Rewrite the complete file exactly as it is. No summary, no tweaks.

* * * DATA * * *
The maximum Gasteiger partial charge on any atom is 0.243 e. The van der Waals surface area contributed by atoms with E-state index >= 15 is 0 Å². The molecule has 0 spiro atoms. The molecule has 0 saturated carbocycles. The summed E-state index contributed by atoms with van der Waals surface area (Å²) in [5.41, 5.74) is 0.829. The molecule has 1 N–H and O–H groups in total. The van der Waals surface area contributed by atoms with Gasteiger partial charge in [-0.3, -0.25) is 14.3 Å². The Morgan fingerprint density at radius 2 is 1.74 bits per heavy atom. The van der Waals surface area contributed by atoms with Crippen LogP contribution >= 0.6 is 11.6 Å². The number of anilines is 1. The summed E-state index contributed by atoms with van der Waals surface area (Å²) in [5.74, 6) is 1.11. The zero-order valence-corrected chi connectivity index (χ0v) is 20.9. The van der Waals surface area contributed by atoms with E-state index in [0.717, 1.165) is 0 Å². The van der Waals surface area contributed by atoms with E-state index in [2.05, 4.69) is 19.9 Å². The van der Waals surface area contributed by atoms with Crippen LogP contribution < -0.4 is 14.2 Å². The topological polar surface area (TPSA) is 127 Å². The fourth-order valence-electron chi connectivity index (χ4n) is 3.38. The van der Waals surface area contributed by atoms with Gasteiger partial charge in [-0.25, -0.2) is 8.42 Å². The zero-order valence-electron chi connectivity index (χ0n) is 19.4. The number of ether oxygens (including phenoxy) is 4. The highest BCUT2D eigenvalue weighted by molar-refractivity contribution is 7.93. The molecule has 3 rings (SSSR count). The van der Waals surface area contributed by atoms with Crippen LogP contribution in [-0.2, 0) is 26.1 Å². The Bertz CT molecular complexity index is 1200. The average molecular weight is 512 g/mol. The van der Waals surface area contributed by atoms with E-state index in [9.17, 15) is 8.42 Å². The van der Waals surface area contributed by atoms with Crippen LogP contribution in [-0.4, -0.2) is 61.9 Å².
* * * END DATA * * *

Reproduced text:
The maximum Gasteiger partial charge on any atom is 0.243 e. The van der Waals surface area contributed by atoms with E-state index >= 15 is 0 Å². The molecule has 0 spiro atoms. The molecule has 0 saturated carbocycles. The summed E-state index contributed by atoms with van der Waals surface area (Å²) in [5.41, 5.74) is 0.829. The molecule has 1 N–H and O–H groups in total. The van der Waals surface area contributed by atoms with Gasteiger partial charge in [-0.3, -0.25) is 14.3 Å². The Morgan fingerprint density at radius 2 is 1.74 bits per heavy atom. The van der Waals surface area contributed by atoms with Crippen LogP contribution >= 0.6 is 11.6 Å². The number of anilines is 1. The summed E-state index contributed by atoms with van der Waals surface area (Å²) in [5.74, 6) is 1.11. The zero-order valence-corrected chi connectivity index (χ0v) is 20.9. The van der Waals surface area contributed by atoms with E-state index in [0.717, 1.165) is 0 Å². The van der Waals surface area contributed by atoms with E-state index in [2.05, 4.69) is 19.9 Å². The van der Waals surface area contributed by atoms with Crippen LogP contribution < -0.4 is 14.2 Å². The topological polar surface area (TPSA) is 127 Å². The fourth-order valence-electron chi connectivity index (χ4n) is 3.38. The van der Waals surface area contributed by atoms with Gasteiger partial charge in [-0.25, -0.2) is 8.42 Å². The zero-order valence-electron chi connectivity index (χ0n) is 19.4. The number of ether oxygens (including phenoxy) is 4. The highest BCUT2D eigenvalue weighted by molar-refractivity contribution is 7.93. The molecule has 3 rings (SSSR count). The van der Waals surface area contributed by atoms with Crippen LogP contribution in [-0.2, 0) is 26.1 Å². The Bertz CT molecular complexity index is 1200. The average molecular weight is 512 g/mol. The van der Waals surface area contributed by atoms with E-state index in [9.17, 15) is 8.42 Å². The van der Waals surface area contributed by atoms with Crippen LogP contribution in [-0.4, -0.2) is 61.9 Å².